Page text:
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The following poem appeared in the Logan Banner of Logan, WV, on July 7, 1922. The author was Sally Godbey, who gave her address as the “State T.B. Sanitarium, Hopemont, Terra Alta, W.Va.”


When the golden sun is sinking

Behind the hills of old Hopemont,

When of home and friends I’m thinking

That “what-might-have-been” is not.

When the night birds’ soft notes falling,

Melodies sweet float on the air,

Then my thoughts go back to Logan,

And the friends that I left there.

When the sighing night-winds moaning,

Groaning through the old oak trees

and the strain of “Home Sweet Home”

Carry softly on the breeze,

Then is when my thoughts go roaming,

Filled with memories old and new

Days of gladness, days of sadness,

Nights so happy, nights so blue.

Though there’s many miles between us,

Little town I love you yet,

And I long to hurry back,

For I’m homesick and regret

That I ever left you Logan,

But I had to, so they say.

I’m lonesome for the old home town,

And I’m coming back some day,

They say that you are a dull little town,

They spell it with a capital D.

They wish that they could get away,

But you are all the world to me,

And though the world is a very big place

My home has always been with you.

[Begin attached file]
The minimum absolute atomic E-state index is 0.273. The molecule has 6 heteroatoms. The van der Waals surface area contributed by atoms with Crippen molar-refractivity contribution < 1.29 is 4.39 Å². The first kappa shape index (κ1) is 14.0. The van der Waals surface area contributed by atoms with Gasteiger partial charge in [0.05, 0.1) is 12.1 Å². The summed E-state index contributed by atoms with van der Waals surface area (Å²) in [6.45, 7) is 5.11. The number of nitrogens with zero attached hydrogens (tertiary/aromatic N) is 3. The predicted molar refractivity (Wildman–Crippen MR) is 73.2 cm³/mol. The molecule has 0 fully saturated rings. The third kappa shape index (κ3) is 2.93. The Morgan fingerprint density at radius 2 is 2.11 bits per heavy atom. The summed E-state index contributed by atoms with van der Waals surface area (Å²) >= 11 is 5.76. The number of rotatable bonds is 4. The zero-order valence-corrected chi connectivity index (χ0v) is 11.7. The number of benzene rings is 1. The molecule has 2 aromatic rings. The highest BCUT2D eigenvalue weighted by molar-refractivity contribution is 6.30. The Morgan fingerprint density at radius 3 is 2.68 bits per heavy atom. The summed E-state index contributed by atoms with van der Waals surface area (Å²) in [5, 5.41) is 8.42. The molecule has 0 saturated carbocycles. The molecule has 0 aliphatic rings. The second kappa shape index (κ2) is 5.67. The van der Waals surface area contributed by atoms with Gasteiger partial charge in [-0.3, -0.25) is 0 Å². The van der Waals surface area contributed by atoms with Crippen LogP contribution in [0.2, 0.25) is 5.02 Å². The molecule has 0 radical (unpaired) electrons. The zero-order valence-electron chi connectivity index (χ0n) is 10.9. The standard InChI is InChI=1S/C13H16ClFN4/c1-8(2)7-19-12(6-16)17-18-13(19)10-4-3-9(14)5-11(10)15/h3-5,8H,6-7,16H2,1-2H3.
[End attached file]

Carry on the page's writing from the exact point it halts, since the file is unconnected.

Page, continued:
And I find you quite a nice little town,

With friends both kind and true.

The Banner prefaced the poem with this: “The Logan Banner is the recipient of a constant chain of poems which would fill our columns if we even dared to publish them. People will never learn that poets are born, not made. However, we have just received one which is from a former Logan girl and now a patient at Hopemont. we are pleased to give this publicity and for genuine beauty of expression and sentiment it far excels many of those we see in the public print today. The author is Miss Sally Godbey and she calls the poem “The Hopemont Blues.” We will refrain from further comments but pass the beatufiul lines on to our readers with the request that they write Miss Godbey, care of State T.B. Sanitarium, at Hopemont, W.Va. and tell her what they think of her literary ability.”